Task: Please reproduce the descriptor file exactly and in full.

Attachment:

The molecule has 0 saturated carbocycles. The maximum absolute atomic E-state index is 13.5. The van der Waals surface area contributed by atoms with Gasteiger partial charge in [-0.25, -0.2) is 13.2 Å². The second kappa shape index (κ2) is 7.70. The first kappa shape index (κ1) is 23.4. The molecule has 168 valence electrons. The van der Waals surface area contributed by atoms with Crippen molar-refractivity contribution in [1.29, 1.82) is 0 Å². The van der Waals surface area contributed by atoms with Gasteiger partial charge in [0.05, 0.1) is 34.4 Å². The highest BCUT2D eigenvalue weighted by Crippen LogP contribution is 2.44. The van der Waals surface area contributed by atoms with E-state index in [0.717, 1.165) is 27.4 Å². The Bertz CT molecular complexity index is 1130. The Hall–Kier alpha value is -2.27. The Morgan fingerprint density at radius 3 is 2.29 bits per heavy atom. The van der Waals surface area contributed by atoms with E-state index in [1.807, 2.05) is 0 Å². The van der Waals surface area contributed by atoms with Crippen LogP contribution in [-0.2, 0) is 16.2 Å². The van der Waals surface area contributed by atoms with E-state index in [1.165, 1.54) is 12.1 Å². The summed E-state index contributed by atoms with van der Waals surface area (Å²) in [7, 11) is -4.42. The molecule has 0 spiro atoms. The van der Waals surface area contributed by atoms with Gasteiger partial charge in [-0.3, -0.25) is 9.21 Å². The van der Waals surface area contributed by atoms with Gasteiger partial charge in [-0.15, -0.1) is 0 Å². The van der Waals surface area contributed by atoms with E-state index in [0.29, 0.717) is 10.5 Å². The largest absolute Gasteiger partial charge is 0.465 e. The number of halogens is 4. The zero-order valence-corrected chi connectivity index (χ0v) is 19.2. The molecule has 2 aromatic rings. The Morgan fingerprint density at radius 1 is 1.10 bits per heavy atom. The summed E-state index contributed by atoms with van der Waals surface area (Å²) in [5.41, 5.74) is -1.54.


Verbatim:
The molecule has 0 saturated carbocycles. The maximum absolute atomic E-state index is 13.5. The van der Waals surface area contributed by atoms with Gasteiger partial charge in [-0.25, -0.2) is 13.2 Å². The second kappa shape index (κ2) is 7.70. The first kappa shape index (κ1) is 23.4. The molecule has 168 valence electrons. The van der Waals surface area contributed by atoms with Crippen molar-refractivity contribution in [1.29, 1.82) is 0 Å². The van der Waals surface area contributed by atoms with Gasteiger partial charge in [0.05, 0.1) is 34.4 Å². The highest BCUT2D eigenvalue weighted by Crippen LogP contribution is 2.44. The van der Waals surface area contributed by atoms with E-state index in [0.717, 1.165) is 27.4 Å². The Bertz CT molecular complexity index is 1130. The Hall–Kier alpha value is -2.27. The Morgan fingerprint density at radius 3 is 2.29 bits per heavy atom. The van der Waals surface area contributed by atoms with E-state index in [1.807, 2.05) is 0 Å². The van der Waals surface area contributed by atoms with Crippen LogP contribution in [-0.2, 0) is 16.2 Å². The van der Waals surface area contributed by atoms with E-state index in [1.165, 1.54) is 12.1 Å². The summed E-state index contributed by atoms with van der Waals surface area (Å²) in [7, 11) is -4.42. The molecule has 0 spiro atoms. The van der Waals surface area contributed by atoms with Gasteiger partial charge in [-0.3, -0.25) is 9.21 Å². The van der Waals surface area contributed by atoms with Gasteiger partial charge in [-0.15, -0.1) is 0 Å². The van der Waals surface area contributed by atoms with E-state index in [0.29, 0.717) is 10.5 Å². The largest absolute Gasteiger partial charge is 0.465 e. The number of halogens is 4. The zero-order valence-corrected chi connectivity index (χ0v) is 19.2. The molecule has 2 aromatic rings. The Morgan fingerprint density at radius 1 is 1.10 bits per heavy atom. The summed E-state index contributed by atoms with van der Waals surface area (Å²) in [5.41, 5.74) is -1.54.